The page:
The regular meeting of LRC was preceded by a joint meeting with the User Services Council in Alexander Library's TLH in which Stephanie Bartz, chair of IPAC, demonstrated the new books lists. This has been IPAC's major project for the fall. The list, which will be implemented fully in the spring, represents all materials cataloged within the last month. It is divided into four sections: All LC classed items; U.S. Government Publications (by agency); Media materials (audio and video; alphabetical by title); and Online Resources (also alphabetical by title). There may be duplication among lists. Plans are to have a one-month archive only, but there will be a stable URL for each list and the lists may be linked to subject research guides. The IPAC project will be a welcome addition to our services, and Bartz will ask Harry Glazer to promote it.
Following the demonstration, LRC and USC members returned to their respective meeting rooms for their regular agenda.
Adopted as distributed.
Minutes of the November 20th meeting were approved with one correction. Under agenda item #5, the end of paragraph 2 should read "Authors should seek permission to deposit a publisher's PDF of their article. Publishers will more readily grant permission to deposit pre-publication manuscripts, but they are less desirable for researchers and authors."
Team leaders met Monday to discuss various issues. Included:
Sewell anticipates that the money that we freed up from cancellations will probably not be asked for this fiscal year, but that money will not be available in FY 2009/10. The amount is a moving target, but is around $300,000. We will have more information after the Governor's budget address in January or February. Meanwhile, we should begin planning for the spending of the "saved" money. Planning should focus on four areas: one-time purchases, prepayments, approvals, and e-book packages. He asked team leaders to update the Central Funds Request List. Our "wish list" also needs to be prioritized. Smulewitz suggested that it would be good to begin this process early, e.g. October; we may want to analyze our one-time package spending patterns and consider splitting available money for purchases to be made pre-December 31 and then again in late spring. Revisions and new requests from selectors should be sent to team leaders, and then Sam McDonald can update the list that appears under Staff Resources/Library Faculty/Collection Development/Reports quickly.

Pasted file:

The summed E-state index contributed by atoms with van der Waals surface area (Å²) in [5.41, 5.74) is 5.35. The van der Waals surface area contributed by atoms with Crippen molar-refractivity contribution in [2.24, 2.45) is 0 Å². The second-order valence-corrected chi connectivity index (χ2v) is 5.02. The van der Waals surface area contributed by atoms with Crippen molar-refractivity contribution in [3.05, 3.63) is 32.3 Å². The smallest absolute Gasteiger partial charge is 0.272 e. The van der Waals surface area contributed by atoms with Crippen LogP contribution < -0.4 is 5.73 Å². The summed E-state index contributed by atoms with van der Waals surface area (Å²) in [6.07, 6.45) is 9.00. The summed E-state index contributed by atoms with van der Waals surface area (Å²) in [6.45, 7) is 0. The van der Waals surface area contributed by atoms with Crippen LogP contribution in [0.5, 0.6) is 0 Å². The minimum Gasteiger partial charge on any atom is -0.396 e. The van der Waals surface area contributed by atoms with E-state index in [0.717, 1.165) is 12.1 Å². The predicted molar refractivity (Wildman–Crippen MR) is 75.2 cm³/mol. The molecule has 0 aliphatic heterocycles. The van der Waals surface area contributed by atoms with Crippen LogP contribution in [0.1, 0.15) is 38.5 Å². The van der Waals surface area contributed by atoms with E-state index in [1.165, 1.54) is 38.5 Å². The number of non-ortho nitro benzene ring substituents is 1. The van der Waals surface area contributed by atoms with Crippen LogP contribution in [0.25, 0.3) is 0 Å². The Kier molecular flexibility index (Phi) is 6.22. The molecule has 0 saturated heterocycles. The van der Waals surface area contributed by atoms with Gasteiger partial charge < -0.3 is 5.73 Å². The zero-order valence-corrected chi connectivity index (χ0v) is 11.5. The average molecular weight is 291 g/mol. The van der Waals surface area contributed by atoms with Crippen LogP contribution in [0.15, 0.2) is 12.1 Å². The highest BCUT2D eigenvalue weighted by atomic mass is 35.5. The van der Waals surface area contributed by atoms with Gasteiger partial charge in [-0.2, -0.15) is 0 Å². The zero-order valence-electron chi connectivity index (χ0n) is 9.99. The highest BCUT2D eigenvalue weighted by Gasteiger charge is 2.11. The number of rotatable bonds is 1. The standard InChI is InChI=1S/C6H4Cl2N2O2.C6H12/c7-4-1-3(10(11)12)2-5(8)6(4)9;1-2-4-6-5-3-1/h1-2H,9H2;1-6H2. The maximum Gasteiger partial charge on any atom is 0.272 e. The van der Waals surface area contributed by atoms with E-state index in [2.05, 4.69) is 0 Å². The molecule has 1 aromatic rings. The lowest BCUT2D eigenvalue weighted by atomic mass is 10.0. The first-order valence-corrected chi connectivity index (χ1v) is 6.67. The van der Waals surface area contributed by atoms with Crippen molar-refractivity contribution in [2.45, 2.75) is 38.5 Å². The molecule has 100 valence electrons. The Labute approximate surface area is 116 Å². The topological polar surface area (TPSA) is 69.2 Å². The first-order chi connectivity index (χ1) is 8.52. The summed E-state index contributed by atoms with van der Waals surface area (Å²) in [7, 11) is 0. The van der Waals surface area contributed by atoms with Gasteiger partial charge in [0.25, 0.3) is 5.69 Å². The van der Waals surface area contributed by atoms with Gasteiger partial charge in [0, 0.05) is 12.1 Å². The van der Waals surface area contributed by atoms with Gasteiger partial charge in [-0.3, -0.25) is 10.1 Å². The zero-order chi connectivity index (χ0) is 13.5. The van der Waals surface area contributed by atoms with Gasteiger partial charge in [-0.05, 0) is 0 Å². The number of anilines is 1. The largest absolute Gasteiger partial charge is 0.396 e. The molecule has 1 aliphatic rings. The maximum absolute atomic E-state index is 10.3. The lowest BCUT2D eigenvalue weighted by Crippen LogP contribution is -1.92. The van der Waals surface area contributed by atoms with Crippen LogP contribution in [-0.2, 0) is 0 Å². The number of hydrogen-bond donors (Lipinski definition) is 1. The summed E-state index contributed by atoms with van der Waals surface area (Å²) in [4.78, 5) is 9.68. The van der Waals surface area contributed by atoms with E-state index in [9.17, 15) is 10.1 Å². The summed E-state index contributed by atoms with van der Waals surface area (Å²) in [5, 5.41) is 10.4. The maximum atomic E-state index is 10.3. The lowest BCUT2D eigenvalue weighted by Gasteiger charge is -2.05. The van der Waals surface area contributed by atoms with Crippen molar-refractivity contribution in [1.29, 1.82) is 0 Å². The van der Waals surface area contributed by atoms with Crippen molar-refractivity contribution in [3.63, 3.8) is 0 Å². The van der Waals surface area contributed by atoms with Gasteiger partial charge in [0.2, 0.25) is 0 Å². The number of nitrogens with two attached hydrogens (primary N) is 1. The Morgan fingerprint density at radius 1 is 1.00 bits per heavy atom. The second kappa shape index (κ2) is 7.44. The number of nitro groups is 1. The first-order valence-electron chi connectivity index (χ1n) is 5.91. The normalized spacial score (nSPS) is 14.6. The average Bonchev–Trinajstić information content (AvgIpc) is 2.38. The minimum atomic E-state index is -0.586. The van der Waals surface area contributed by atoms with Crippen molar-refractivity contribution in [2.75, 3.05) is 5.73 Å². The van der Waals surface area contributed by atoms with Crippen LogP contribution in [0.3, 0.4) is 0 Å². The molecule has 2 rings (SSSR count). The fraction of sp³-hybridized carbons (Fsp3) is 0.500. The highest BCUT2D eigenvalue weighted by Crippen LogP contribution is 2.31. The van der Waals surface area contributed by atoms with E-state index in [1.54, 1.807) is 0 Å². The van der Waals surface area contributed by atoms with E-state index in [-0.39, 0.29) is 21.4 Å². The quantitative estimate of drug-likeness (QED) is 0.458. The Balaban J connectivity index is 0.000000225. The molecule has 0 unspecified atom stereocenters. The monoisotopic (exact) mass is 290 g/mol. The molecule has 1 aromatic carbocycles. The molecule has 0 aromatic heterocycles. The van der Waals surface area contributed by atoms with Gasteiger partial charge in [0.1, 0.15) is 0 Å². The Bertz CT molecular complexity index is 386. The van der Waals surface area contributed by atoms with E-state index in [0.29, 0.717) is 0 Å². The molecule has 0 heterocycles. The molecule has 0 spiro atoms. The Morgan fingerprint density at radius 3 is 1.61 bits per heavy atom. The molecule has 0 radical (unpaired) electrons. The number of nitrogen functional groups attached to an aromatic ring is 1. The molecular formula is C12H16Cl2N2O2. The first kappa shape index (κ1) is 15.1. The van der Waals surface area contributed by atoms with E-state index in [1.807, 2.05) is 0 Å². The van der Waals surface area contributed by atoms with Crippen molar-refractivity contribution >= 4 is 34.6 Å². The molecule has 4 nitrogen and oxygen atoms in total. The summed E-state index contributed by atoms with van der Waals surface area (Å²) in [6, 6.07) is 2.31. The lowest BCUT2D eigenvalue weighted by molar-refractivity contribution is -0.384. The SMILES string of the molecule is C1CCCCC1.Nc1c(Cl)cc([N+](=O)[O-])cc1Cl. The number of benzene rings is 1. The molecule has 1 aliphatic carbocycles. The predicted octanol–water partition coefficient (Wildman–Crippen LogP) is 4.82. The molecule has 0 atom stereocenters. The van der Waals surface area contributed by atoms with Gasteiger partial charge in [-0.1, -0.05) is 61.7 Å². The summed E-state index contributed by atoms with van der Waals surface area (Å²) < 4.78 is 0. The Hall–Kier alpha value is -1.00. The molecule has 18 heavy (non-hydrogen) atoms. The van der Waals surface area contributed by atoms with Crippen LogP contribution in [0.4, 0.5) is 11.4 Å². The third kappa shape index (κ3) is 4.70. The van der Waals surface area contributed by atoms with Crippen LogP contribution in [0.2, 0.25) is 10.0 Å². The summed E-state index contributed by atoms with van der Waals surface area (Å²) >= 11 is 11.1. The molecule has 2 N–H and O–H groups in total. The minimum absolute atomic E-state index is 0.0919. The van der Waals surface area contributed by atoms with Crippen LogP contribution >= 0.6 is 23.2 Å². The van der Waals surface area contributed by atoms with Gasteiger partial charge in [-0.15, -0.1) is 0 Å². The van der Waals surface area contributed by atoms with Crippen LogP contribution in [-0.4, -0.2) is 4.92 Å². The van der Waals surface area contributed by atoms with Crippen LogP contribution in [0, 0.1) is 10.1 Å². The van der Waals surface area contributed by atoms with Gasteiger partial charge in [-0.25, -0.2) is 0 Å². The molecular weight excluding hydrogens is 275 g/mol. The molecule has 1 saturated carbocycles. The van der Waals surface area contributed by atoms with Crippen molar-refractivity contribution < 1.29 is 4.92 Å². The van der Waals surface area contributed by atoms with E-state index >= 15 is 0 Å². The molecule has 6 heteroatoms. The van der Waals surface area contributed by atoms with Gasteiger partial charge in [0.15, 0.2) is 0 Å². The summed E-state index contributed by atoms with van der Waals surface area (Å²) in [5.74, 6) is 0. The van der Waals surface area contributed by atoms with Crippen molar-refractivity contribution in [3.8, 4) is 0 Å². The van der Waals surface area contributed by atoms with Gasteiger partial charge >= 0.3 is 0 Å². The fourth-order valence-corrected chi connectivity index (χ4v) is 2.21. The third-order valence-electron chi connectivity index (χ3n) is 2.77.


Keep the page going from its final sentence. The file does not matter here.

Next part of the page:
When asked if selectors might consider submitting requests for packages that include nominal maintenance fees, Sewell responded no, not unless there is some tradeoff. Vendors often approach us this time of the year with special offers. One offer discussed at length was the IOP (Institute of Physics) package which could ultimately reduce our long-term costs despite the on-going cost commitment. Timing is important in this instance. Some LRC members expressed concern regarding equity among the disciplines and within disciplinary areas as well. In some years one discipline may be advantaged while others may wait for another year or for a special pricing opportunity. Hartman observed that the needs of social scientists are materials with on-going costs; they could possibly benefit from an e-book package. Bob will email selectors about one-time requests and will include information on the IOP offer. Mullen will follow up with science selectors.
We are in the last year of some of our five-year purchase contracts, but prepayments may be made for some Proquest (OCLC, for one) items and for memberships.
Smulewitz reported that monies from the cancellation project have now been transferred to central funds. This includes money resulting from Mulcahy's and Womack's cancellations for reference materials and for business materials being transferred to Kilmer. There's about $265,000 currently in central funds, and we should reach our target. We did not realize as much in savings from our transition to all Blackwell titles to online since increases there amounted to 7.5%. We will be saving only about $7,000 there. She will send out a notice to appropriate people regarding price increases to see if any other journal cancellations are warranted.